Friday 20 September 2019

BMW X7: does it measure up to what you'd expect from a luxury 7-seater?

First Drive in Savannah, Georgia: BMW X7 SAV

Space, drive and comfort: BMW X7
Space, drive and comfort: BMW X7
BMW X7: 'I loved the dash and the interactive screen'

I've driven many a new car on many a road abroad but this one takes the biscuit.

Over circuitous routes from Greenville, South Carolina, to Savannah, Georgia, the three of us sat in the X7, BMW's new three-row seven-seater SAV (four-wheel drive Sports Activity Vehicle).

Yet, not once did any two of us sit in the same row. There was always a driver on his 'own', someone in the middle row and someone in the third row (two seats).

It wasn't that we didn't like each other or hadn't washed. It was more a case of really testing BMW's claim that this is a proper seven-seater (you can configure for six as well) and that adult-sized passengers could access and occupy the back row in comfort over a long journey.

BMW X7: 'I loved the dash and the interactive screen'
BMW X7: 'I loved the dash and the interactive screen'

It meant, for the purposes of our zig-zag day-long drive between the two southern US towns, that we got to sample the drive and handling, and interact with the equipment and tecchie stuff - but above all test for room and comfort.

The X7 is the new BMW flagship and gets here mid-May. Its mission is to provide exactly what we tested; a full-seating drive. Yes the smaller X5 still comes as a 5/7-seater (90pc the latter as it costs just €800 extra) but the X7 is a far larger proposition. It needs to be because the opposition (Range Rover for example), and starting price, loom large too. There is a difference, roughly, of €25,000 between the X5 7-seat MSport and X7 M Sport 3d so it's quite a step up (see prices panel).

For all that, this is a seriously commanding motor. It's 5.15m long, quite tall (the first time they've made a car so big). And they have absolutely 'gone' for it with the grille.

It is striking and brave. If you don't know that's an X7 in your rear-view mirror you should not be at the wheel of a car.

With all that talk about size you'd expect the inside to feel like a barn. It wasn't. It's narrower than you think (though still XL) while clever use of leather and plush materials on dash, doors and seating contrived to yield a cosy feel (certainly in the downpours we encountered).

We drove the 40i petrol (diesel in America? You must be joking) which, with the 8spd auto, was bright, powerful and quiet.


Of course the X7 6cyl 30d will be the major seller in Ireland so we must await a test in that.

We drove in different modes: mostly Comfort and Sport. There was less bodyroll with the latter; something to watch out for in such a tall vehicle.

From a driver's point of view, I have to say it had the best driving position I have to come across bar none. Yes, it was that good.

Not alone could I command a brilliant view of the road ahead and I could 'see through' my rear-seat occupant to the road behind. If there was a criticism it would be around the rear pillars which were no more than adequate for vision.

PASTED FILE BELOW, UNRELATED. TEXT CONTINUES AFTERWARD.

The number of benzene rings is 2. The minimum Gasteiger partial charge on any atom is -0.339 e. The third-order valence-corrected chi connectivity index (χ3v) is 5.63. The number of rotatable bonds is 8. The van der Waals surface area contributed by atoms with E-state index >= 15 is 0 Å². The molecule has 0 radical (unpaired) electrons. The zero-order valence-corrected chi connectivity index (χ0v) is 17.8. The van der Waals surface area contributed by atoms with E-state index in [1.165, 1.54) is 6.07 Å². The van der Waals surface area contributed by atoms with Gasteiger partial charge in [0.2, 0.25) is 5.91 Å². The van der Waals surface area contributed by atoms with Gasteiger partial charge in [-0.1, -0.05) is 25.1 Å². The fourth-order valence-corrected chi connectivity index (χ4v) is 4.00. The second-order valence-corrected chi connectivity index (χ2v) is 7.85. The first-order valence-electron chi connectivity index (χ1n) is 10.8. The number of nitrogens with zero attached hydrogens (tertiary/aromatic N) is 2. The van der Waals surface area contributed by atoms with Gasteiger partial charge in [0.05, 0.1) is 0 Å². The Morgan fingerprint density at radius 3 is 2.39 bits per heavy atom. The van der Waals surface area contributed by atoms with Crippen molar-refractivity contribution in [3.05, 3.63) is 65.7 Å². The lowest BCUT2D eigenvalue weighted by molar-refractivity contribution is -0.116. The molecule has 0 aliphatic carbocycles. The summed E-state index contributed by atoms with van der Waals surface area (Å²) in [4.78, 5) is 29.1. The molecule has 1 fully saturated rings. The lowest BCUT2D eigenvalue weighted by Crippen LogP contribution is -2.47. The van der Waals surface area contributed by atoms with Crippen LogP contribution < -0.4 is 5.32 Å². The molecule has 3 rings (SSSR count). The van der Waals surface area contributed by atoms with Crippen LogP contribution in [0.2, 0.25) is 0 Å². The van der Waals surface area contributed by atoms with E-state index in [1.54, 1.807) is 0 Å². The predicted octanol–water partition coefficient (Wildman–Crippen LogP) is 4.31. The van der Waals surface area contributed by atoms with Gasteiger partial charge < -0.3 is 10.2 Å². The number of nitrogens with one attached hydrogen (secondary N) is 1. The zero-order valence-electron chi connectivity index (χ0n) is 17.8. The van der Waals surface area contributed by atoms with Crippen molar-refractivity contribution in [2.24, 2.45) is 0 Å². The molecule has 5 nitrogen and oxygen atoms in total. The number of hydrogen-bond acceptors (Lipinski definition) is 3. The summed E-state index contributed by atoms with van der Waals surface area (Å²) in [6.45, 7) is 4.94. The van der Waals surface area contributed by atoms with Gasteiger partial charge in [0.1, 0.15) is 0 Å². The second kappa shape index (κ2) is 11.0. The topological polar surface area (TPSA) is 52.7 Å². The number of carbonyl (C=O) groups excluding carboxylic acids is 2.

But it was a fine drive (the first of a special series across the US) thanks partly to the air suspension and the slickest of auto transmissions. I loved the dash and the interactive screen. They've got a lot of things right up front, that's for sure. Is it better than the Range Rover? Is it worth €25,000 more than the X5 seven-seater?

Answering those questions puts the focus on how I got on in the third row too (after hogging the driving for hours). Getting in was ok, much as you would expect as each row is stepped higher than the one before it; so it was easy enough. And getting settled - two USB charging points - was facilitated with ease. But there wasn't mega room. No harm to mention I am 6ft 1ins or so.

Therefore to get the old legs properly accommodated I had to slide the middle-row seat a fair bit forward, which would have cramped an occupying passenger if we had one.

But once ensconced I was grand, comfortable and stayed there for a few hours. I won't say it was palatial but I could not have managed in the two crimpy rear seats on the X5 - that's for sure. The Range Rover? Unfair in a way because of its go-anywhere capability but yes, it would be a tough call.

There is no denying the X7 shows BMW learned from, and added to, what was already on the market.

Its size is both a plus, for the room, and a minus (urban traffic).

Would I buy it? No, for the price. Yes for the space, drive, comfort - and that wonderful grille.

Facts & figures

There are three 6cyl engines: xDrive30d (265bhp) ,

xDrive40i petrol (340bhp) and the 400bhp M50d.

Prices start at €113,000 for the 30d. The 40i petrol costs €121,000. M Sport costs €4,000 more; M50d from €156,000.

Emissions (g/km) are 171, 198 and 185 respectively.

There are 6-seat and 7-seat configurations.

Spec includes digital live cockpit ,panorama sunroof, merino leather, 21ins alloys, Sport automatic transmission, height adjustable two-axle air suspension with various driving modes, heated seats front/rear; leather dashboard, 4-zone air con, adaptive LED/high beam assist, LED fog lights, parking assistant Plus, wireless charging/WiFi.

M SPORT has 21ins double spoke alloys, M Sport steering wheel, braking system, aerodynamics pack, anthracite headliner.

M PERFORMANCE has 22ins alloys, M Sport differential - harman/kardon system.

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